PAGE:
Interview with Ron Climer – Advice for New Real Estate Agents

As you know by now, real estate is my family’s business.  I’m a third generation Florida real estate licensee, and a second generation Orlando real estate school owner and instructor.  My dad, Ron Climer, is a wealth of knowledge.  I run into people regularly who took his class in the 1990s or early 2000s, or they sold houses with him in the 1980s.  They tell me how much they learned from him.  He and I talk about real estate almost everyday.  I thought I’d interview him formally about some advice he would give to new real estate agents.  Here’s my interview with Ron Climer…Ron Climer recommends Demetree School

Karen Climer: Let’s say I just passed the state exam, and I’m looking for a real estate broker.  There are lot of things to consider, but what do you think is the most important thing when choosing a new broker?

Ron Climer: The most important thing to consider is “Do you like the person on the other side of the desk?”

It is critically important that you get your training.  It is hard to be trained by someone that you don’t like.  I assume the sales manager has his very best foot forward.  His attitude generally permeates the office.  If he is happy and jovial, everyone else is similar.  Training is critically important.  There has to be a good training program.


Karen Climer: I’ve picked my first broker. I’ve signed all the paperwork.  I go to the office and sit down at my desk.  What do I do in my first week?

Ron Climer: Make a list of your closest 200 friends.  Mail them a letter with your business card in it.  Ask them to refer to you anyone that needs to buy or sell real estate.  Send one to your attorney, your banker, your customers from past jobs, your dentist, your engineer, your high school friends and teacher, your neighbors, your church members, your club members, your creditors, your debtors, your car salesperson, your kids’ teachers, your preacher.  Do you know any painters or policemen?  Do you know a nurse or a tree planter or a lawn maintenance man or a mechanic or an investment counselor?  Do you know a waiter or xylophone player or a zoo keeper or a bookkeeper, or your old real estate instructor that taught you to pass the real estate exam?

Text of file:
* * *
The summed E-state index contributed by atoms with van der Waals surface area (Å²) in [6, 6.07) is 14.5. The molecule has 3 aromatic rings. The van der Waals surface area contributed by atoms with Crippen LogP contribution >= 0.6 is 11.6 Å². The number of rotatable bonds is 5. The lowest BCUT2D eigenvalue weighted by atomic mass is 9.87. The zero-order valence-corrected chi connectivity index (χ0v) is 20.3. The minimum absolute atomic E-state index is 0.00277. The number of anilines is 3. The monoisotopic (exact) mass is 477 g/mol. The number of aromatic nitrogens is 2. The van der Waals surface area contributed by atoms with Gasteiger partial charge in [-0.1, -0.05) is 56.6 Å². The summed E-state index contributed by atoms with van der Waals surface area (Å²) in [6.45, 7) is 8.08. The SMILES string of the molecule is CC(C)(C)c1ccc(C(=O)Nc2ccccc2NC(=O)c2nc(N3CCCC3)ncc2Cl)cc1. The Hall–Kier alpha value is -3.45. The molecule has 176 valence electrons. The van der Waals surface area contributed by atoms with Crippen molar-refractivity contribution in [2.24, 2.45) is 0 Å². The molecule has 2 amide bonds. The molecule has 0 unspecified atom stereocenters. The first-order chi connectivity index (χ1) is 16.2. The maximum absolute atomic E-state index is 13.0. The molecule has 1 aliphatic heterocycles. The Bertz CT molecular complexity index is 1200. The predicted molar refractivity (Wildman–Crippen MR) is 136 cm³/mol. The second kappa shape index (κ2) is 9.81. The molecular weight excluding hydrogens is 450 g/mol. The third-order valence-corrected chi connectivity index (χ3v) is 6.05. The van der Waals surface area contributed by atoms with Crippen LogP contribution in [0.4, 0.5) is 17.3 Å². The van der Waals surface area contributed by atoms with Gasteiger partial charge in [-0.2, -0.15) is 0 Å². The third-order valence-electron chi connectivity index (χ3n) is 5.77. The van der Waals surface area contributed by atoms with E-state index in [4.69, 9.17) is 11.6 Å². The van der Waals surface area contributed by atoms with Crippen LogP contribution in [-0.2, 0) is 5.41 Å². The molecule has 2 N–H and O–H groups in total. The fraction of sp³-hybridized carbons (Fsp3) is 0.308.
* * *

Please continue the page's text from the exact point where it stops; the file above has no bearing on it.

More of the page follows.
Every training program in America tells their new recruits to do this.  Five percent do.  Ninety five percent don’t.  Join the 5%.  Then join the 5% of the 5% that sent this same list a Christmas card every year.  Add to this list.  Add your customers.  Add your vendors.  Add your co-workers that leave the company.  Add everyone that you meet.  That list will make you rich.  Five percent of five percent do this.  Join the five percent of five percent.


Karen Climer: In this day and age, should I really send a postcard?  Do you think e-mail blast or Facebook post will suffice?

Ron Climer: In this day and age, you get an email and delete.  Facebook posts scroll on by.  But a postcard.  Your friends will see that.  Send a post card through the U.S. Mail.  Repeat for Christmas, Easter, Fourth of July, and Halloween forever.


Karen Climer: Let’s say that someone is new to town, or maybe they don’t have a large sphere of influence.  They don’t have referral leads because they are brand new to the business.  How does a rookie agent like that find buyers and sellers?

Ron Climer: If someone is new to real estate or new to Orlando, calling for-sale-by-owners is the perfect prospecting activity.  Calling and visiting with FSBOs is a wonderful new agent activity.  What the sales trainer never tells new people is that you learn from FSBOs.  They teach you all kinds of things about real estate that your sales trainer would never even think to teach you.  FSBOs are perfect practice to perfect your rapport building skills.  If you woke up five days a week with an appointment with a FSBO, success would be inevitable.


Karen Climer: One of the big fears that new salespeople have in any field is that they won’t be able to answer objections.  They think, “Someone is going to throw out an objection.  I’ll stumble through it and embarrass myself and my real estate career will be over before it starts.”  Of course, it’s not really that bad, but that how a lot of new salespeople think.  What is your advice in this situation?